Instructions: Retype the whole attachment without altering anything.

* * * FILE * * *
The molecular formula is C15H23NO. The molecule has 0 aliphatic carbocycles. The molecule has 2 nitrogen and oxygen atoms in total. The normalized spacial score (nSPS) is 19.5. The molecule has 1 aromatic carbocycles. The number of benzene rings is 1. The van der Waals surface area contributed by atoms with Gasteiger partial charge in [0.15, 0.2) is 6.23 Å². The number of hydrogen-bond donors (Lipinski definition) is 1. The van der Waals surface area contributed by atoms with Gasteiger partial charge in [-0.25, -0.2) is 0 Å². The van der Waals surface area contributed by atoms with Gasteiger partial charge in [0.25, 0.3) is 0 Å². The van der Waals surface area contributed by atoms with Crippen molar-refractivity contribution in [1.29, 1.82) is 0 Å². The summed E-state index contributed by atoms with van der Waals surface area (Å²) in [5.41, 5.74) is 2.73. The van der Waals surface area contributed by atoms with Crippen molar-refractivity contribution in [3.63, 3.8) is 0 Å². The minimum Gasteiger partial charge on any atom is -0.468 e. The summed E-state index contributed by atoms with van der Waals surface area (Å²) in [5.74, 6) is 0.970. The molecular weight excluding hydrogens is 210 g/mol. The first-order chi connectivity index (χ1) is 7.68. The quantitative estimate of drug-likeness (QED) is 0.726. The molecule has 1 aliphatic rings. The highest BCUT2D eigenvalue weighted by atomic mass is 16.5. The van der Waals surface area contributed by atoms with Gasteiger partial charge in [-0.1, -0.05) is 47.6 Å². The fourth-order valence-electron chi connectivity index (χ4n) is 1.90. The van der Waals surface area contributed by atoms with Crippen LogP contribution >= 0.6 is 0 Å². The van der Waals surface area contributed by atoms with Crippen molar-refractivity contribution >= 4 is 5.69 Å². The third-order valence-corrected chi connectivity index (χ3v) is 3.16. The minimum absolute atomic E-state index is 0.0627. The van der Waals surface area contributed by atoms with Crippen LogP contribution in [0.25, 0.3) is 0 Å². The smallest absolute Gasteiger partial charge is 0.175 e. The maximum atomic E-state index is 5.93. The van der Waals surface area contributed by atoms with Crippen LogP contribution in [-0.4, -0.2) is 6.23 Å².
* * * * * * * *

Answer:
The molecular formula is C15H23NO. The molecule has 0 aliphatic carbocycles. The molecule has 2 nitrogen and oxygen atoms in total. The normalized spacial score (nSPS) is 19.5. The molecule has 1 aromatic carbocycles. The number of benzene rings is 1. The van der Waals surface area contributed by atoms with Gasteiger partial charge in [0.15, 0.2) is 6.23 Å². The number of hydrogen-bond donors (Lipinski definition) is 1. The van der Waals surface area contributed by atoms with Gasteiger partial charge in [-0.25, -0.2) is 0 Å². The van der Waals surface area contributed by atoms with Gasteiger partial charge in [0.25, 0.3) is 0 Å². The van der Waals surface area contributed by atoms with Crippen molar-refractivity contribution in [1.29, 1.82) is 0 Å². The summed E-state index contributed by atoms with van der Waals surface area (Å²) in [5.41, 5.74) is 2.73. The van der Waals surface area contributed by atoms with Crippen molar-refractivity contribution in [3.63, 3.8) is 0 Å². The minimum Gasteiger partial charge on any atom is -0.468 e. The summed E-state index contributed by atoms with van der Waals surface area (Å²) in [5.74, 6) is 0.970. The molecular weight excluding hydrogens is 210 g/mol. The first-order chi connectivity index (χ1) is 7.68. The quantitative estimate of drug-likeness (QED) is 0.726. The molecule has 1 aliphatic rings. The highest BCUT2D eigenvalue weighted by atomic mass is 16.5. The van der Waals surface area contributed by atoms with Gasteiger partial charge in [-0.1, -0.05) is 47.6 Å². The fourth-order valence-electron chi connectivity index (χ4n) is 1.90. The van der Waals surface area contributed by atoms with Crippen LogP contribution >= 0.6 is 0 Å². The van der Waals surface area contributed by atoms with Crippen molar-refractivity contribution >= 4 is 5.69 Å². The third-order valence-corrected chi connectivity index (χ3v) is 3.16. The minimum absolute atomic E-state index is 0.0627. The van der Waals surface area contributed by atoms with Crippen LogP contribution in [0.25, 0.3) is 0 Å². The smallest absolute Gasteiger partial charge is 0.175 e. The maximum atomic E-state index is 5.93. The van der Waals surface area contributed by atoms with Crippen LogP contribution in [-0.4, -0.2) is 6.23 Å².